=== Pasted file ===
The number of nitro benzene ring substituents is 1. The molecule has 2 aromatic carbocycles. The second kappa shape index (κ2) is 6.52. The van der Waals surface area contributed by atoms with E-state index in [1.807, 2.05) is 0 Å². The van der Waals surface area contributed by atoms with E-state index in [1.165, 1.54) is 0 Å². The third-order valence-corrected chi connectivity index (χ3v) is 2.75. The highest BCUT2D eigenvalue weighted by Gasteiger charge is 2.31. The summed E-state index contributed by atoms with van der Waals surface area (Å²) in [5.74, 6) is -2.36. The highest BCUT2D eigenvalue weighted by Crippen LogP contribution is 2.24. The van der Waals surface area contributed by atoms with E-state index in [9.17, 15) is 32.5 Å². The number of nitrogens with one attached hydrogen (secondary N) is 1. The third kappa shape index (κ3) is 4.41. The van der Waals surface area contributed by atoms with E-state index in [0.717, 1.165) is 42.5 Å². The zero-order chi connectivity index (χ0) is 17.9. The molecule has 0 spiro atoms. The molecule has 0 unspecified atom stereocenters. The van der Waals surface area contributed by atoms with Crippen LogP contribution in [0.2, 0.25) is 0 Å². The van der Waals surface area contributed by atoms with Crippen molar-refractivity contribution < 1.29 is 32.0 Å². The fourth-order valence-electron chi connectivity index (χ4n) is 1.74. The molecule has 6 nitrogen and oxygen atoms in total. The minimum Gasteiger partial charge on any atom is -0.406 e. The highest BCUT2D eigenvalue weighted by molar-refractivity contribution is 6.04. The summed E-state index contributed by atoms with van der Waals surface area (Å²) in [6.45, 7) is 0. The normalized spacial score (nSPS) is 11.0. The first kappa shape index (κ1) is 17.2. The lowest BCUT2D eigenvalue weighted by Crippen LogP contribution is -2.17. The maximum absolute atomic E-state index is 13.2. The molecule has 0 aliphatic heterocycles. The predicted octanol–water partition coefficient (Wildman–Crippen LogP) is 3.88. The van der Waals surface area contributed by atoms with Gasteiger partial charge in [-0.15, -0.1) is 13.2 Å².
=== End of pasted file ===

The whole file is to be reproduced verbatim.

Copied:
The number of nitro benzene ring substituents is 1. The molecule has 2 aromatic carbocycles. The second kappa shape index (κ2) is 6.52. The van der Waals surface area contributed by atoms with E-state index in [1.807, 2.05) is 0 Å². The van der Waals surface area contributed by atoms with E-state index in [1.165, 1.54) is 0 Å². The third-order valence-corrected chi connectivity index (χ3v) is 2.75. The highest BCUT2D eigenvalue weighted by Gasteiger charge is 2.31. The summed E-state index contributed by atoms with van der Waals surface area (Å²) in [5.74, 6) is -2.36. The highest BCUT2D eigenvalue weighted by Crippen LogP contribution is 2.24. The van der Waals surface area contributed by atoms with E-state index in [9.17, 15) is 32.5 Å². The number of nitrogens with one attached hydrogen (secondary N) is 1. The third kappa shape index (κ3) is 4.41. The van der Waals surface area contributed by atoms with E-state index in [0.717, 1.165) is 42.5 Å². The zero-order chi connectivity index (χ0) is 17.9. The molecule has 0 spiro atoms. The molecule has 0 unspecified atom stereocenters. The van der Waals surface area contributed by atoms with Crippen LogP contribution in [0.2, 0.25) is 0 Å². The van der Waals surface area contributed by atoms with Crippen molar-refractivity contribution < 1.29 is 32.0 Å². The fourth-order valence-electron chi connectivity index (χ4n) is 1.74. The molecule has 6 nitrogen and oxygen atoms in total. The minimum Gasteiger partial charge on any atom is -0.406 e. The highest BCUT2D eigenvalue weighted by molar-refractivity contribution is 6.04. The summed E-state index contributed by atoms with van der Waals surface area (Å²) in [6.45, 7) is 0. The normalized spacial score (nSPS) is 11.0. The first kappa shape index (κ1) is 17.2. The lowest BCUT2D eigenvalue weighted by Crippen LogP contribution is -2.17. The maximum absolute atomic E-state index is 13.2. The molecule has 0 aliphatic heterocycles. The predicted octanol–water partition coefficient (Wildman–Crippen LogP) is 3.88. The van der Waals surface area contributed by atoms with Gasteiger partial charge in [-0.15, -0.1) is 13.2 Å².